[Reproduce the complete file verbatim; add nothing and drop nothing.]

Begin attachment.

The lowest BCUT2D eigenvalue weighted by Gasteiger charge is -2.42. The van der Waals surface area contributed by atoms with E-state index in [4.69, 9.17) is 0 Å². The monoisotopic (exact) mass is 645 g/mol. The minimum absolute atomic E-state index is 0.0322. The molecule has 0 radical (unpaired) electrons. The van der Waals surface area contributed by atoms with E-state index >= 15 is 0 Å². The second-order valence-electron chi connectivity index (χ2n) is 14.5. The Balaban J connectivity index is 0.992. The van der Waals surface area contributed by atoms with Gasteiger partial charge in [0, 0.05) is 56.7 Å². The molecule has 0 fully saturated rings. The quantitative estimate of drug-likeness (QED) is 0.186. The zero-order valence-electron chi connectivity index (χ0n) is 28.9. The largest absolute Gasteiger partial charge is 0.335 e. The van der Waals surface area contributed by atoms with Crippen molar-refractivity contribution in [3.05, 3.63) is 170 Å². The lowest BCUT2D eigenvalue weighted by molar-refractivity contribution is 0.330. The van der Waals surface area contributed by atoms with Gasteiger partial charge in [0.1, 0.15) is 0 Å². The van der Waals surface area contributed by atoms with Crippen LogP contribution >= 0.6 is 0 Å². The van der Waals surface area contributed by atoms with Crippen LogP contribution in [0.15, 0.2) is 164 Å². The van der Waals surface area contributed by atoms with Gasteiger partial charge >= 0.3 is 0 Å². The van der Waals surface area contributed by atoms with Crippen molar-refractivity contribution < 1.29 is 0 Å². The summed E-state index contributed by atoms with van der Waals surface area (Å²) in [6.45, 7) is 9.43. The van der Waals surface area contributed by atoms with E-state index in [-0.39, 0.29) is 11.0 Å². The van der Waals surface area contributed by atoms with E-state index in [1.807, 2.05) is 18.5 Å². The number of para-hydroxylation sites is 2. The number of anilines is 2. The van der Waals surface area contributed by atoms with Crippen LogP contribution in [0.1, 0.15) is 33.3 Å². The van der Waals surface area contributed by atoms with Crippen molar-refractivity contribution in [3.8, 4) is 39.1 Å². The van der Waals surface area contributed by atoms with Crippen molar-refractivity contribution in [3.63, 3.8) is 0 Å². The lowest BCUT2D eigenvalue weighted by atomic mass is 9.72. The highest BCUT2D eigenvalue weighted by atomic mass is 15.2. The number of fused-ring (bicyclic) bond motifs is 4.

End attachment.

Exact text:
The lowest BCUT2D eigenvalue weighted by Gasteiger charge is -2.42. The van der Waals surface area contributed by atoms with E-state index in [4.69, 9.17) is 0 Å². The monoisotopic (exact) mass is 645 g/mol. The minimum absolute atomic E-state index is 0.0322. The molecule has 0 radical (unpaired) electrons. The van der Waals surface area contributed by atoms with E-state index >= 15 is 0 Å². The second-order valence-electron chi connectivity index (χ2n) is 14.5. The Balaban J connectivity index is 0.992. The van der Waals surface area contributed by atoms with Gasteiger partial charge in [0, 0.05) is 56.7 Å². The molecule has 0 fully saturated rings. The quantitative estimate of drug-likeness (QED) is 0.186. The zero-order valence-electron chi connectivity index (χ0n) is 28.9. The largest absolute Gasteiger partial charge is 0.335 e. The van der Waals surface area contributed by atoms with Crippen molar-refractivity contribution in [3.05, 3.63) is 170 Å². The lowest BCUT2D eigenvalue weighted by molar-refractivity contribution is 0.330. The van der Waals surface area contributed by atoms with Gasteiger partial charge in [0.1, 0.15) is 0 Å². The van der Waals surface area contributed by atoms with Crippen LogP contribution >= 0.6 is 0 Å². The van der Waals surface area contributed by atoms with Crippen LogP contribution in [0.15, 0.2) is 164 Å². The van der Waals surface area contributed by atoms with Gasteiger partial charge >= 0.3 is 0 Å². The van der Waals surface area contributed by atoms with Crippen molar-refractivity contribution < 1.29 is 0 Å². The summed E-state index contributed by atoms with van der Waals surface area (Å²) in [6.45, 7) is 9.43. The van der Waals surface area contributed by atoms with E-state index in [-0.39, 0.29) is 11.0 Å². The van der Waals surface area contributed by atoms with E-state index in [1.807, 2.05) is 18.5 Å². The number of para-hydroxylation sites is 2. The number of anilines is 2. The van der Waals surface area contributed by atoms with Crippen LogP contribution in [0.1, 0.15) is 33.3 Å². The van der Waals surface area contributed by atoms with Crippen molar-refractivity contribution in [3.8, 4) is 39.1 Å². The van der Waals surface area contributed by atoms with Crippen molar-refractivity contribution in [3.63, 3.8) is 0 Å². The lowest BCUT2D eigenvalue weighted by atomic mass is 9.72. The highest BCUT2D eigenvalue weighted by atomic mass is 15.2. The number of fused-ring (bicyclic) bond motifs is 4.